Monday, July 6, 2015

India's growth fallacy

                                   K R Sudhaman

        India's growth rate may be faster than China, but it is a fallacy to say we are growing faster

Common sense is nonsense in Statistics as the saying goes. An oft repeated example in this regard is that a group of people including a statistician wanted to cross a river. When the group was vaciliting whether to cross the river or not for fear of getting drowned, the statistician came out with a bright idea. He calculated the average height of the group, which was 5.4 feet and the average depth of the ritver, which was 4.5 feet. He said the river can be easily crossed as the average height of the group was higher than average depth of the river. At one point the river's depth was over 8 feet and all got drowned including the statistician.

The interpretation of GDP growth figures is no different. China, that has adopted export-led growth since 1979 has recorded double-digit GDP growth for three decades. Lately it has slowed down due to difficult global situation at 6.8 per cent this year. India, which had been growing at hindu rate of 3-5 per cent for decades got some push after opening up of the economy in 1991 and the best it achieved was between 2004-08, averaging over 9 per cent. Since then India has slowdown due to domestic and global reasons. This year there is some revival clocking 7.3 per cent in 2014-15. This year it is projected to grow anywhere between 7.5-8 per cent.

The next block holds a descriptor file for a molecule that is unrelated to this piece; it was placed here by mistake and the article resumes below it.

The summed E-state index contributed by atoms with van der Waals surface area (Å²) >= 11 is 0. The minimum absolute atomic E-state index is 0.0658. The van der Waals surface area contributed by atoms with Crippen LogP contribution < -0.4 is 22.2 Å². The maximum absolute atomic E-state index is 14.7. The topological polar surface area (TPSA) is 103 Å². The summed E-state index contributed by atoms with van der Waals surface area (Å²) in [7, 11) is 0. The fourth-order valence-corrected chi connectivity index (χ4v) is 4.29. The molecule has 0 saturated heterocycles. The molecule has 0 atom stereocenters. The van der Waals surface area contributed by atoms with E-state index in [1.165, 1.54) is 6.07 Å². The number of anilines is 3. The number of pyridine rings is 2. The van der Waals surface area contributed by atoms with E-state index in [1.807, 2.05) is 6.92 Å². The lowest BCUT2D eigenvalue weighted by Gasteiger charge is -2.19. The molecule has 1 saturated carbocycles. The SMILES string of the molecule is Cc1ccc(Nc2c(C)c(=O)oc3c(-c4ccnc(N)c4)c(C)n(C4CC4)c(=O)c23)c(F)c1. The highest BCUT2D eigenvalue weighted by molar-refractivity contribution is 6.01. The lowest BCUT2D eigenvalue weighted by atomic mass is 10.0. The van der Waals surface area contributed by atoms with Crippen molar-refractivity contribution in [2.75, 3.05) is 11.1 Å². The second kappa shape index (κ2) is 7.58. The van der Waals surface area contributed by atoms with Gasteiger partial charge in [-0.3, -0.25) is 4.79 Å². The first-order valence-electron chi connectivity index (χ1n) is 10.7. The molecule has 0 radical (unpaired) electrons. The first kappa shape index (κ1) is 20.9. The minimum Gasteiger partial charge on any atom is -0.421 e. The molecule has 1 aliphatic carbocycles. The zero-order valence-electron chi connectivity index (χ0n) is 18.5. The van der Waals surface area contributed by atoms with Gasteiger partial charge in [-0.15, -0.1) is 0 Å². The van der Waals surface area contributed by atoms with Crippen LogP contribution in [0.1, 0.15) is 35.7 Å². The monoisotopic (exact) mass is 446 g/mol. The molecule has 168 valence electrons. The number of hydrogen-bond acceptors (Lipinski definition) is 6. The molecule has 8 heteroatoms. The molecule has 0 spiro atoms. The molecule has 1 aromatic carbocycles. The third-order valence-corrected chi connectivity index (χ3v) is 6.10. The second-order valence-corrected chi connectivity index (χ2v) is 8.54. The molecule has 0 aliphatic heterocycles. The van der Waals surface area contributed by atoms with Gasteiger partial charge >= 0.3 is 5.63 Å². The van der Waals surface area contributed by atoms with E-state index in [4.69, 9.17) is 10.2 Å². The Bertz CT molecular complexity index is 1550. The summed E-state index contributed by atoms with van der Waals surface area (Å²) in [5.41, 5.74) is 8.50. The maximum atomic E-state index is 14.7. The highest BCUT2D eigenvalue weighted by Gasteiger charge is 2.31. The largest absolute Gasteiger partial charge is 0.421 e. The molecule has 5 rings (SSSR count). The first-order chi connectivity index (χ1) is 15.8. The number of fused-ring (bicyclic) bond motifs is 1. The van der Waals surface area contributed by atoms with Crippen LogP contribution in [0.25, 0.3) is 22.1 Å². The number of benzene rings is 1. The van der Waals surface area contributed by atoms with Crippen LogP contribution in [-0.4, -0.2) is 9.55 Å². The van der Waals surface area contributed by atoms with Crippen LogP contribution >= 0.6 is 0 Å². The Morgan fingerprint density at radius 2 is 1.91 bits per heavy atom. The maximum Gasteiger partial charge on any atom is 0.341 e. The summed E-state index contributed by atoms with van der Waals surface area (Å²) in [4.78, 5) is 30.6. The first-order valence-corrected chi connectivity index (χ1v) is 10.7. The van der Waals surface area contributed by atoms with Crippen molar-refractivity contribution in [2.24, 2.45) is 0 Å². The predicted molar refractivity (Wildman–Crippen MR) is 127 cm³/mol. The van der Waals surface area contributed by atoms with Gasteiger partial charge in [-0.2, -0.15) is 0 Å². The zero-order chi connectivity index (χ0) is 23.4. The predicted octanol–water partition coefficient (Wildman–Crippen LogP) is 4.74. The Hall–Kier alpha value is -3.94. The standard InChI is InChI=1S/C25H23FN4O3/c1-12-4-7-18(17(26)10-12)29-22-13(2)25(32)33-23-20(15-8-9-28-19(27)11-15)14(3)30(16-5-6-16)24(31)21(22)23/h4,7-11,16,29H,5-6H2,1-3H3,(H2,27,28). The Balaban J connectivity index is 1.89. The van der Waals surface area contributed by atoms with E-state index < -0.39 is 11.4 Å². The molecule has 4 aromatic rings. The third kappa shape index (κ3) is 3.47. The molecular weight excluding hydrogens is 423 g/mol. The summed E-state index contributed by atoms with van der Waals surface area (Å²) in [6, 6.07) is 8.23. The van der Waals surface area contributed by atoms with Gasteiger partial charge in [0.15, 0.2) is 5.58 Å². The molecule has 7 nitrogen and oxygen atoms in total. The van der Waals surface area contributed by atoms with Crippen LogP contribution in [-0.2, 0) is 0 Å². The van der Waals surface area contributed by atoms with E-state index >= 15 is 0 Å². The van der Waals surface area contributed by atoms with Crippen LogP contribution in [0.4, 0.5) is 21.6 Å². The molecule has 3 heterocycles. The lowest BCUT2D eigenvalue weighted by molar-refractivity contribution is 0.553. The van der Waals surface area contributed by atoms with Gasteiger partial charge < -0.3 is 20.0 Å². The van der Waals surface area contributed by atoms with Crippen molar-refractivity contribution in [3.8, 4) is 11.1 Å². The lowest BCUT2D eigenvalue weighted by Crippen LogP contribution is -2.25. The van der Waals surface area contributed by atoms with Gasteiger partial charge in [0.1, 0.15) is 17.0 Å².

India's growth rate looked higher than China this partly due to a new method of calculation adopted this year. This has pushed up India's growth rate higher by 2.2 per cent. The GDP growth, which was earlier calculated based on factor cost, now has been changed to constant prices to take into account gross value addition in goods and services as well as indirect taxes. Also, the base year has been shifted from 2004-05 to 2011-12. One need not quarrel over this as the growth calculation has now been aligned to global norms.

But more importantly what has not been told is that, India's gross domestic product in absolute terms is just about $2 trillion against China's GDP of a little over $10 trillion.

So even if India grew by 10 per cent, the country would be growing only by $20 billion in a year in absolute terms. Whereas China at even 6.5 per cent GDP growth, would be growing by around $70 billion in absolute terms. A marginally higher growth means nothing but a statistical jugglery. India has a lot of catching up to do with China and that is the real growth story.

The absolute numbers are important for calculating per capita income which was around $1500 in India in 2013 as against China's $6800 in 2013. China's per capita is more than four times that of India's.

There are other indicators as well. Consumption is perhaps the largest component in GDP. This indicator clearly show all is not well with the Indian economy. There is rural distress and this is one of the reasons that consumption demand is not picking up for the economy to growth as evident from the sale of two-wheelers, tractors, small commercial vehicles,cars and fast moving consumer goods incuding white goods. This is the reason Reserve Bank of India has flagged the issue in its monetary policy on June 2.

In fact, China is the only country in the world, which has grown rapidly in double digits on a sustained basis for decades. No other country including so called miracle countries like Japan, South Korea and Singapore have grown as rapidly as China on a sustained basis. Even if India grows 10 per cent and China at 6 per cent, it will take 4-5 decades to catch up with Chinese economty, which is not going to be easy considering the kind of democratic polity India has.

(K R Sudhaman, who has over 40 years experience in journalism, has been editor in Press Trust of India, TickerNews & Financial Chronicle)

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